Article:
“You have to turn over a lot of rocks to find those little anomalies. You have to find the companies that are off the map – way off the map”
– Warren Buffett
I classify myself as an unreasonable opportunist. I seek out misunderstood, messy, complex & idiosyncratic bets that are in places most investors won’t go. I love simple businesses with a bit of hair on them.
I’m not looking for a wonderful business at a fair price. I want to buy assets when they’re on sale and endeavor to avoid falling into the neo-Buffett camp who justify paying any price for perceived compounders. I’m patient and unreasonable: I want the great business at a great price. My internal hurdle is to target a minimum 2x return over a 3-5 year holding period and if I can’t find sufficient opportunities, I am happy to hold onto cash. Capital preservation is key to my strategy and I aim to never forget Buffett’s first rule – “never lose money”
Investing in great businesses at fair prices is a wonderful way to compound your money. However, I’m realistic enough to know that I’m probably not the next Warren Buffett or Peter Lynch, and identifying the next great businesses before the fact, is extremely difficult to do. Therefore, I focus on special situations where specific factors are causing a dislocation between price and value:
Business specific factors:
- Over-leveraged balance sheets (see investing in a tortoise)
- Sub-optimal profitability due to a poor performing business unit or upfront investments or an unmonetized asset etc.
- Short term/transitory issues impacting profitability or revenues
Market specific factors:
- Unnatural holders of a security or forced selling due to spin-offs, rights issues, index changes, or recent emergence from bankruptcy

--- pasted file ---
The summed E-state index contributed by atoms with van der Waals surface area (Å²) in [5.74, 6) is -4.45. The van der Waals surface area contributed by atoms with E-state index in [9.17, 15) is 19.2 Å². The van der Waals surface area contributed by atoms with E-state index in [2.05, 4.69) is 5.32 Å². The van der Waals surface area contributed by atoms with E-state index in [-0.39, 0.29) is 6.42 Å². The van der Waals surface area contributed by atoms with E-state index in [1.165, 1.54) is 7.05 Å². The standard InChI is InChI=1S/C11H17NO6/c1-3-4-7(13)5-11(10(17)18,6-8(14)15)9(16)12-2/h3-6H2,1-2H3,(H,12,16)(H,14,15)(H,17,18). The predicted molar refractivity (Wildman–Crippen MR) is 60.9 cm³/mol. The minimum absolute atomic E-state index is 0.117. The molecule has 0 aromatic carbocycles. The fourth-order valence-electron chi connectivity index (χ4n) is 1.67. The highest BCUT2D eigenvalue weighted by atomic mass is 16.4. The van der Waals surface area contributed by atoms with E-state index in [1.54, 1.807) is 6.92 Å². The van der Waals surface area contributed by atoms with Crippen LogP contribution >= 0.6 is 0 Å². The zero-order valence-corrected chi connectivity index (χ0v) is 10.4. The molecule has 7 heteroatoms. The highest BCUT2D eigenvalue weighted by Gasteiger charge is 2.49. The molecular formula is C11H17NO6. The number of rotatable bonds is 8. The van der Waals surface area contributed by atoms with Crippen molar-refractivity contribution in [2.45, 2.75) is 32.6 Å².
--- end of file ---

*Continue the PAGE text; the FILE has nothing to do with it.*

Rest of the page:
- Across the board selling due to industry issues or regulatory changes (baby out with the bathwater)
- Lack of sell-side research due to small market cap or low free float
Having said that, business quality still forms an important part of my investment thesis development (and is often where most of my time is devoted). Business sustainability and predictability is paramount to being able to determine a fair value and as such a focus on its ability to defend its financial position through some form of an economic moat, dominates much of my initial and ongoing research. The ideal situation is a wonderful business, being offered at a wonderful price. I like simple businesses going through complex situations.
So, what’s my edge? For starters, I think it is important to differentiate between edge & anomaly. I seek to exploit the following financial market anomalies:
- Value investments tend to outperform over time (value premium)
- Smaller companies tend to outperform over time (small cap premium)
- Illiquid investments tend to outperform over time (liquidity premium)
Therefore, I look for small, cheap companies. However, cheap can mean many things to many people, and I tend to prefer companies that do not appear cheap on a first level basis, but instead require some digging below the reported financials that most screens use to determine a securities cheapness.
My edge comes from focussing on the parts of the market that sophisticated investors either avoid or are unable to invest in. Therefore, I focus my time looking at:
- Micro-cap companies
- Esoteric stock exchanges
- Foreign markets
- Situations that create un-natural holders of a stock: spinoffs, post-bankruptcies etc.
“The one who follows the crowd will usually get no further than the crowd. The one who walks alone, is likely to find himself in places no one has ever been.”
– Albert Einstein
By focussing on these ponds, I increase the probability of developing an informational, analytical or transactional advantage.
Finally, by investing in a concentrated manner (holding less than 10 investments on average), I can afford to exercise extreme patience, because I only require 1 or 2 no brainer ideas each year to generate an acceptable return.
“The wise ones bet heavily when the world offers them that opportunity. They bet big when they have the odds. And the rest of the time, they don’t. It’s just that simple”
– Charlie Munger